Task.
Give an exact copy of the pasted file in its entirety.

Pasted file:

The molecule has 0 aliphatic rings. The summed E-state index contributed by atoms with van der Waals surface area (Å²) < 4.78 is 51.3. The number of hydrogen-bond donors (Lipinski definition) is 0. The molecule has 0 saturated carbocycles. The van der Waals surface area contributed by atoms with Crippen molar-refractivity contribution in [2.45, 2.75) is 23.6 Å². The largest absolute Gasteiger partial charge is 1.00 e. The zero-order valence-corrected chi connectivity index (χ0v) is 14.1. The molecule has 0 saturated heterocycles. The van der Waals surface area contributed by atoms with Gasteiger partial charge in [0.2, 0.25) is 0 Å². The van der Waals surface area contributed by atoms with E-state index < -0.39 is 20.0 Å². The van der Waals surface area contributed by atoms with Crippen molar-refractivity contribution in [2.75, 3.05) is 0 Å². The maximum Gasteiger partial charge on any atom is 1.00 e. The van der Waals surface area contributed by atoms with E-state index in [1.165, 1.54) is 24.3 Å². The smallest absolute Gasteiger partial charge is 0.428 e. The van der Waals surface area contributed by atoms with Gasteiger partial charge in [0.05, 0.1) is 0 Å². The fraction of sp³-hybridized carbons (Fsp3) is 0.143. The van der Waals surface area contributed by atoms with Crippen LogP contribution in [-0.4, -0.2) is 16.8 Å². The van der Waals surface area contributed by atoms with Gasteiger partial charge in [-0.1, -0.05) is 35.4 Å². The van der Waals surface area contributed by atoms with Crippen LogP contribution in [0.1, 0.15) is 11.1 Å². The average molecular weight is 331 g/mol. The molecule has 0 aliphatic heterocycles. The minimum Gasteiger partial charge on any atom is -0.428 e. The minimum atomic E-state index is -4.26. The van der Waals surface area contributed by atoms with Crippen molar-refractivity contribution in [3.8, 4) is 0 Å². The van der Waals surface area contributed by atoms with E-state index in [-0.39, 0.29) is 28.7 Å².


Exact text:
The molecule has 0 aliphatic rings. The summed E-state index contributed by atoms with van der Waals surface area (Å²) < 4.78 is 51.3. The number of hydrogen-bond donors (Lipinski definition) is 0. The molecule has 0 saturated carbocycles. The van der Waals surface area contributed by atoms with Crippen molar-refractivity contribution in [2.45, 2.75) is 23.6 Å². The largest absolute Gasteiger partial charge is 1.00 e. The zero-order valence-corrected chi connectivity index (χ0v) is 14.1. The molecule has 0 saturated heterocycles. The van der Waals surface area contributed by atoms with Gasteiger partial charge in [0.2, 0.25) is 0 Å². The van der Waals surface area contributed by atoms with E-state index < -0.39 is 20.0 Å². The van der Waals surface area contributed by atoms with Crippen molar-refractivity contribution in [2.75, 3.05) is 0 Å². The maximum Gasteiger partial charge on any atom is 1.00 e. The van der Waals surface area contributed by atoms with E-state index in [1.165, 1.54) is 24.3 Å². The smallest absolute Gasteiger partial charge is 0.428 e. The van der Waals surface area contributed by atoms with Gasteiger partial charge in [0.05, 0.1) is 0 Å². The fraction of sp³-hybridized carbons (Fsp3) is 0.143. The van der Waals surface area contributed by atoms with Crippen LogP contribution in [-0.4, -0.2) is 16.8 Å². The van der Waals surface area contributed by atoms with Gasteiger partial charge in [-0.1, -0.05) is 35.4 Å². The van der Waals surface area contributed by atoms with Crippen LogP contribution in [0.1, 0.15) is 11.1 Å². The average molecular weight is 331 g/mol. The molecule has 0 aliphatic heterocycles. The minimum Gasteiger partial charge on any atom is -0.428 e. The minimum atomic E-state index is -4.26. The van der Waals surface area contributed by atoms with Crippen molar-refractivity contribution in [3.8, 4) is 0 Å². The van der Waals surface area contributed by atoms with E-state index in [-0.39, 0.29) is 28.7 Å².